There are two related drugs currently available that have shown to have an effect on hypnozoites (dormant forms in the life cycles of certain parasitic protozoa), but they have several severe side effects. In malaria endemic regions in particular, a genetic trait has been found in red blood cells that provides slight protection from the disease. People who have this genetic trait can’t take the drugs as they will lyse (rupture) their red blood cells. This is a real complication. Another complication for one of the drugs is that patients have to take it every day for two weeks. Since the patients are no longer sick by the time they take the drug, there is a big adherence problem. The bottom line is that there is a definite and real need for safe drugs to treat relapsing malaria.
Why do we have to look into primate malaria parasites?
For one, if you work in Europe, it’s very difficult to get hold of the human vivax parasite and it cannot be maintained in culture long-term. The only malaria parasites that form hypnozoites in the liver infect humans and non-human primates and there are no rodent animal models for these relapsing malaria parasites. The primate malaria parasite we use is a sister of the human vivax malaria parasite, so the biology is almost identical. Primate parasites also offer great consistency – you can work with the same parasite line for years, which is not possible when working with vivax malaria parasites from patients, that differ from patient to patient. Downstream, we can genetically modify the primate parasite and make the ones needed for the assay. This would not be possible with human vivax malaria parasites.
What are some of the gaps in our current knowledge of malaria research?
If one focuses only on hypnozoites, the main gap is that we don’t understand the parasite-host relationship and how the parasite survives. It can survive in humans for years and we don’t know how this is possible – why doesn’t the body attack the infected hepatocyte (liver cell tissue)? What does the parasite do to prevent this and how does the parasite reactivate after long periods of dormancy? The biology of dormant parasites is still a major black box.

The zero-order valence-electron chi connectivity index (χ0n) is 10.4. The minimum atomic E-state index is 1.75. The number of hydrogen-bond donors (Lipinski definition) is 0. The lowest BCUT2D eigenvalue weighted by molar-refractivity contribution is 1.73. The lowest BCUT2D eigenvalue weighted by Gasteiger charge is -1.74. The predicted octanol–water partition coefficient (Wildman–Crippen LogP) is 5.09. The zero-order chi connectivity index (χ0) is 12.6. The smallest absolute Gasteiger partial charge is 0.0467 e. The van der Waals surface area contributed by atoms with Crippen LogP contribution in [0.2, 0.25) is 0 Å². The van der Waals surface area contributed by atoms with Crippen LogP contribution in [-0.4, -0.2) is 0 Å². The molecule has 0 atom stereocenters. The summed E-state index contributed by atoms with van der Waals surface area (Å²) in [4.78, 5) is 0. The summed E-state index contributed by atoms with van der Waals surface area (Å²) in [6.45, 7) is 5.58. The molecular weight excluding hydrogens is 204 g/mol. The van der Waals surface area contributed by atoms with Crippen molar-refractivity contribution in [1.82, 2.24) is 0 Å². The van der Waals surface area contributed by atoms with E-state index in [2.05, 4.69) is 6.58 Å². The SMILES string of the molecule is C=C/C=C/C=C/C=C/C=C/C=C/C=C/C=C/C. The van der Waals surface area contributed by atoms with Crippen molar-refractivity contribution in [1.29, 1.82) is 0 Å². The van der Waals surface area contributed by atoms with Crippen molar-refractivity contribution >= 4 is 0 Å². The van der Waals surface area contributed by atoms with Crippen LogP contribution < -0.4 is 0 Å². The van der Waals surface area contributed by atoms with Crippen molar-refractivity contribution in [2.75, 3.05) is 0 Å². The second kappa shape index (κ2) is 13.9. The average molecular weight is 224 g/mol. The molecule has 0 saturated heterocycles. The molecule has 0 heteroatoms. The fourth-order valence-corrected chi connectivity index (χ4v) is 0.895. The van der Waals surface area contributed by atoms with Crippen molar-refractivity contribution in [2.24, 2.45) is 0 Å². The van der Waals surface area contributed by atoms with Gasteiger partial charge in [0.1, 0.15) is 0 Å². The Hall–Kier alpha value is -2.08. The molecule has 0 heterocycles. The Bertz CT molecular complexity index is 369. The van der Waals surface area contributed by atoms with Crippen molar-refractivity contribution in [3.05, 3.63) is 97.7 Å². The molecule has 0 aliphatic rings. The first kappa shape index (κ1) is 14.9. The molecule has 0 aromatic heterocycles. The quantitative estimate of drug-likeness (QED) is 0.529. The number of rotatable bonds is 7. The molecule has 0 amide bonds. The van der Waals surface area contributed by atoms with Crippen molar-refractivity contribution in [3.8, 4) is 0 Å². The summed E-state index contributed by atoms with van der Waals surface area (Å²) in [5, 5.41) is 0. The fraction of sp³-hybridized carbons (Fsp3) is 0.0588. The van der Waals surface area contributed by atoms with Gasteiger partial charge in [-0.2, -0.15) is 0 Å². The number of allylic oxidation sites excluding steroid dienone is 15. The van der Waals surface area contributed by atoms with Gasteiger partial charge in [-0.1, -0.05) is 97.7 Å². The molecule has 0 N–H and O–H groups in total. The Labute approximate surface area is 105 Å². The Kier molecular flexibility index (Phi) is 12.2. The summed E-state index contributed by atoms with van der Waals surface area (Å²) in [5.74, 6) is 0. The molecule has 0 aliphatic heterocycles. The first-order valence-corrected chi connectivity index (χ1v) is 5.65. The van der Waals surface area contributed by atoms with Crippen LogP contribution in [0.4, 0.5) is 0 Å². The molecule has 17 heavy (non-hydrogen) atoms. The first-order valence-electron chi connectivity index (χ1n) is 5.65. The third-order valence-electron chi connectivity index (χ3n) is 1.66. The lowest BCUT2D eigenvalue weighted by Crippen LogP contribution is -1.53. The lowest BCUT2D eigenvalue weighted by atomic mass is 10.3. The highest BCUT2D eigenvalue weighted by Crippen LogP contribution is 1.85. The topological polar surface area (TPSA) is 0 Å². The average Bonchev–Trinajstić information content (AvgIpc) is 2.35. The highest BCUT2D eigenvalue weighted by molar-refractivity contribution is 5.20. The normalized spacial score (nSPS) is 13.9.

What makes your approach innovative and how could it help fill the current gaps?
We are helping to shed some light, having developed transcriptomes of hypnozoites and developing parasites in the liver. While this hasn’t brought us closer to finding any specific drug targets, we do at least know what is expressed in the dormant parasite. We’re now using this information to make our transgenic parasite so that we can specifically identify whether drugs target hypnozoites in the assay that we run with an enzymatic readout.
You’ve recently received funding from the Bill & Melinda Gates Foundation to progress your research – can you tell us more about the significance of this?
This is very exciting and essential; it took some time to develop the grant and the COVID-19 pandemic did not help. Luckily, we now have the funding to finalise the assay and get it running at the PPSC. We will then be able to screen chemical compounds in a quantity we have never been able to do before and hopefully this will result in new hits.
The progress we have made to date is a result of teamwork. It’s the result of the BPCR malaria liver stage team that has been working around the clock on this assay, but also of MMV, who provided a lot of input in guiding us and giving us the confidence that we would make it. This is teamwork that has been well promoted by Lygature and the MMV-PDP group as a whole. It's proof of how partnerships like this should work.